|Jell-O Art show 2017|
And on the subject, while I'm at it, is it just me, or does the term "arts and crafts" ring dissonantly in your ears, fellow craftspeople? Do you share my distaste for being seen as a "vendor" in a "stall"? I'm channeling our champion of old, Gil Harrison, when I say call us artists, artisans, call us crafters if you must, but please focus on our highest aims, not our commonest? I do not vend. I bring my inspired creations to display for public acclaim and make myself completely vulnerable with the goal of appreciation of my efforts and those of my membership. Selling my wares is a tiny part. Self-expression, creating beauty in our daily lives, sharing wonder and delight, furthering the accomplishments of master craftspeople, creating community: so many other goals are in my mind when I pedal myself downtown. We create our culture, so let's keep trying to elevate it. Arts and crafts is what they do at the kids table. We are a gem on the Park Blocks, a precious and fragile brief occurrence of the moment, different every time, a day that cannot be replicated. I don't want that to be reduced.
|Sunday Streets booth|
But I did attempt to "vend" at Sunday Streets, in half my booth, while in the other half I brought my best, most delicate and unbelievable gelatin art sculptures, and I'm guessing you missed it. Here you are, a blurred and shadowed facsimile of a display you will probably not get another chance to see. Next April Fools, (probably March 31st, 2018) we will put on our 30th Jell-O Art Show! I brought a bit of a retrospective downtown and in the parade, with the great help of my fellow Radar Angels, and it was a technicolor sight to see!
|Ready to go|
I always feel like I have to explain the Jell-O Art, but very simply, the gelatin I make (which is air-dried, glued with gelatin pieces made into actual sculpture with meaning and wonder) is an art metaphor as well as being actually art. It's the purest art I do, much less productive than screenprinting and much less consumable (though I have fascinators for sale for the brave and glamorous.) It is technically edible, yes. It is a medium for self-expression and it is the medium that allowed me to be a real artist. We put on our aprons and bring Jell-O out of the kitchen, show how accessible and easy (just add water) art-making can be, and we promote outsider, non-credentialed, un-buyable, non-professional ART in it's purest forms. We say everyone can be an artist, put your creation on a pedestal in a real gallery, and put yourself at the same level as every other artist in the land. You can do this when you are five years old with your gramma, and you can do it when you are eighty-five years old from your wheelchair. We do it so you can do it. All of you.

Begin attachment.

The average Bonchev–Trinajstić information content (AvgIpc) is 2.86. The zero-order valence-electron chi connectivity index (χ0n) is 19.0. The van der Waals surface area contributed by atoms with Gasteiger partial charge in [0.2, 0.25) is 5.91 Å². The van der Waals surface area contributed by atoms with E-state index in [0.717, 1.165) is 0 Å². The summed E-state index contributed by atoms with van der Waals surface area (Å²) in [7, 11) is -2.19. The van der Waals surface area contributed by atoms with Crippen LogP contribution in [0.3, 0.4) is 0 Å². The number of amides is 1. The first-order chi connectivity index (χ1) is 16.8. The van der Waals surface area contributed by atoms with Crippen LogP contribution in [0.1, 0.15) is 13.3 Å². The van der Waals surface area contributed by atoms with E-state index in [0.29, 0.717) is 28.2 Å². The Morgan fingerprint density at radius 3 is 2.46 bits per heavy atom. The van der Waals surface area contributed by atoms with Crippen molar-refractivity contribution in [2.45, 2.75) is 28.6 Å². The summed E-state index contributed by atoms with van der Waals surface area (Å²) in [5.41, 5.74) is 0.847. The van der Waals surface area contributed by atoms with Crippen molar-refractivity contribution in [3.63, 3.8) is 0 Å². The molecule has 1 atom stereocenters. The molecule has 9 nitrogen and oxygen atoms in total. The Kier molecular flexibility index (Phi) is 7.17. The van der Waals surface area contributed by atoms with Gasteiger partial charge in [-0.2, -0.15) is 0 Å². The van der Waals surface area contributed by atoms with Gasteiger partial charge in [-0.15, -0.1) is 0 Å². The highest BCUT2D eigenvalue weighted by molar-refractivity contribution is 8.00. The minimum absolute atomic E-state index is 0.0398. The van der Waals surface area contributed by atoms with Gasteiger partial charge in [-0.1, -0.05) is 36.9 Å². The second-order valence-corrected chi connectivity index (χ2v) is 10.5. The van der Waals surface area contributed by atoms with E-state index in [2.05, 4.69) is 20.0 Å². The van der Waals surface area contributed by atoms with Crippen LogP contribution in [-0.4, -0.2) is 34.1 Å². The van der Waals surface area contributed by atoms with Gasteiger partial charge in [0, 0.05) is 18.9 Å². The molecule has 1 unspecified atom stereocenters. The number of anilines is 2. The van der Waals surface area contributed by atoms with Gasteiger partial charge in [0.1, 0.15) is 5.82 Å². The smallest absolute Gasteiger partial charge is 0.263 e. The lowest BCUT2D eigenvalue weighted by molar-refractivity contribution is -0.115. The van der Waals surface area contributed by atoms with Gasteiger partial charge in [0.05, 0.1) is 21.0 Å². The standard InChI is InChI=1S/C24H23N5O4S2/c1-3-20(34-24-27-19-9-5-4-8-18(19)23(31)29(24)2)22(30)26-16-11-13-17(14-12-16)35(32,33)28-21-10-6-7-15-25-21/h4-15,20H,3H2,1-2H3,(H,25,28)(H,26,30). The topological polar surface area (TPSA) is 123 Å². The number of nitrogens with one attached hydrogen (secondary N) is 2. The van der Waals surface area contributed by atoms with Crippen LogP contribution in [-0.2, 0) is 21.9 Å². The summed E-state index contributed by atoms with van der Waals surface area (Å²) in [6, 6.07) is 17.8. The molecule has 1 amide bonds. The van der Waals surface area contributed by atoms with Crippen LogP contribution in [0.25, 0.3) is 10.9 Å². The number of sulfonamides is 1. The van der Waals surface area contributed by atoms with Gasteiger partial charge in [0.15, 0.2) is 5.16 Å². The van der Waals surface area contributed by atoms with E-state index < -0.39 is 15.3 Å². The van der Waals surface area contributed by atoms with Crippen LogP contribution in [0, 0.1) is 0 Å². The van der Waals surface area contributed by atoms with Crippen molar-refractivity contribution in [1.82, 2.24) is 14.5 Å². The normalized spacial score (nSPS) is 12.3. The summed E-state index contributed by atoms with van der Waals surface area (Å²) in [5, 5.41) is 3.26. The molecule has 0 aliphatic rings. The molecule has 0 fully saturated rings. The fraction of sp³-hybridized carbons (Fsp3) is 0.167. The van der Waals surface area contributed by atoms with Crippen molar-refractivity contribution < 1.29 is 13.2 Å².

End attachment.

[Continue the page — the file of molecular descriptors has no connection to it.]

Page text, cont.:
And this Queen thing is the same: you too can be a Queen in your own self-created universe, and sometimes you can get other people to go along with it, too. When I was crowned in 2012 by my fellow Radars and Jell-O Artists, it was a gift, but I earned it with my dedicated application of a creative process to a silly, uncooperative medium and to the way I built an art life around that. I've been in every single Jell-O Art Show and each year I try hard to be original, to test a boundary, to say something meaningful from my inner and external life experience, and I put it out there for everyone else. As ego-free as I can manage.
|My coronation, 2012 Jell-O Art Show|
|Load Number One|
|Float in the "driveway"|
But it's no one's job but my own to promote myself and it seems that the harder I do that, the more it puts me into the "crazy lady who must be ignored" category. Friends took photos, but despite my clear signs and careful presentation, I felt invisible. I know, it seems impossible. But here you have the recording of the historic event, which I do not think will be repeated. I do not believe I am the crazy lady. I will fight that to my last breath. I bring you pure and simple joy and it is not really about me. This is something I repeat almost daily: this is not about me. I represent.